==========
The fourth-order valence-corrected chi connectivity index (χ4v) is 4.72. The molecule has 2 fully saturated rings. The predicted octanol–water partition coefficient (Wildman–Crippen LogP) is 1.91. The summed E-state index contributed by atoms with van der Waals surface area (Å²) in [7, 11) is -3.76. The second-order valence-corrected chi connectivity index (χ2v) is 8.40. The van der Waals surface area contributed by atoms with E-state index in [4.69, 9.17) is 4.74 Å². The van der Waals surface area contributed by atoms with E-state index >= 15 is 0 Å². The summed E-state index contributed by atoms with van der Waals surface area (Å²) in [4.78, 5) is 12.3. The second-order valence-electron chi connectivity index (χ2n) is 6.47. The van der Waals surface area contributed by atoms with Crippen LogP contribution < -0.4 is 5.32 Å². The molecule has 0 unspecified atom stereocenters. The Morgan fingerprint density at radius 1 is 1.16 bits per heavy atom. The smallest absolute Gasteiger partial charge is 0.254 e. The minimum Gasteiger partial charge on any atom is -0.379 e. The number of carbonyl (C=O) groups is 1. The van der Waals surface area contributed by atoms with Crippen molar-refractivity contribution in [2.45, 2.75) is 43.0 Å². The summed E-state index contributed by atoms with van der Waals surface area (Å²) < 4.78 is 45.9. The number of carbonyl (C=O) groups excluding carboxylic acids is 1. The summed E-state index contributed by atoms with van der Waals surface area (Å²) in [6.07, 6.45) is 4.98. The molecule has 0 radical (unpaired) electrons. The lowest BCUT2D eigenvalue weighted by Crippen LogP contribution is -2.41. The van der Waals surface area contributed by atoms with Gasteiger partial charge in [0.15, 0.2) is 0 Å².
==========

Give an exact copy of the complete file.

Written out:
The fourth-order valence-corrected chi connectivity index (χ4v) is 4.72. The molecule has 2 fully saturated rings. The predicted octanol–water partition coefficient (Wildman–Crippen LogP) is 1.91. The summed E-state index contributed by atoms with van der Waals surface area (Å²) in [7, 11) is -3.76. The second-order valence-corrected chi connectivity index (χ2v) is 8.40. The van der Waals surface area contributed by atoms with E-state index in [4.69, 9.17) is 4.74 Å². The van der Waals surface area contributed by atoms with E-state index >= 15 is 0 Å². The summed E-state index contributed by atoms with van der Waals surface area (Å²) in [4.78, 5) is 12.3. The second-order valence-electron chi connectivity index (χ2n) is 6.47. The van der Waals surface area contributed by atoms with Crippen LogP contribution < -0.4 is 5.32 Å². The molecule has 0 unspecified atom stereocenters. The Morgan fingerprint density at radius 1 is 1.16 bits per heavy atom. The smallest absolute Gasteiger partial charge is 0.254 e. The minimum Gasteiger partial charge on any atom is -0.379 e. The number of carbonyl (C=O) groups is 1. The van der Waals surface area contributed by atoms with Crippen molar-refractivity contribution in [2.45, 2.75) is 43.0 Å². The summed E-state index contributed by atoms with van der Waals surface area (Å²) < 4.78 is 45.9. The number of carbonyl (C=O) groups excluding carboxylic acids is 1. The summed E-state index contributed by atoms with van der Waals surface area (Å²) in [6.07, 6.45) is 4.98. The molecule has 0 radical (unpaired) electrons. The lowest BCUT2D eigenvalue weighted by Crippen LogP contribution is -2.41. The van der Waals surface area contributed by atoms with Gasteiger partial charge in [0.15, 0.2) is 0 Å².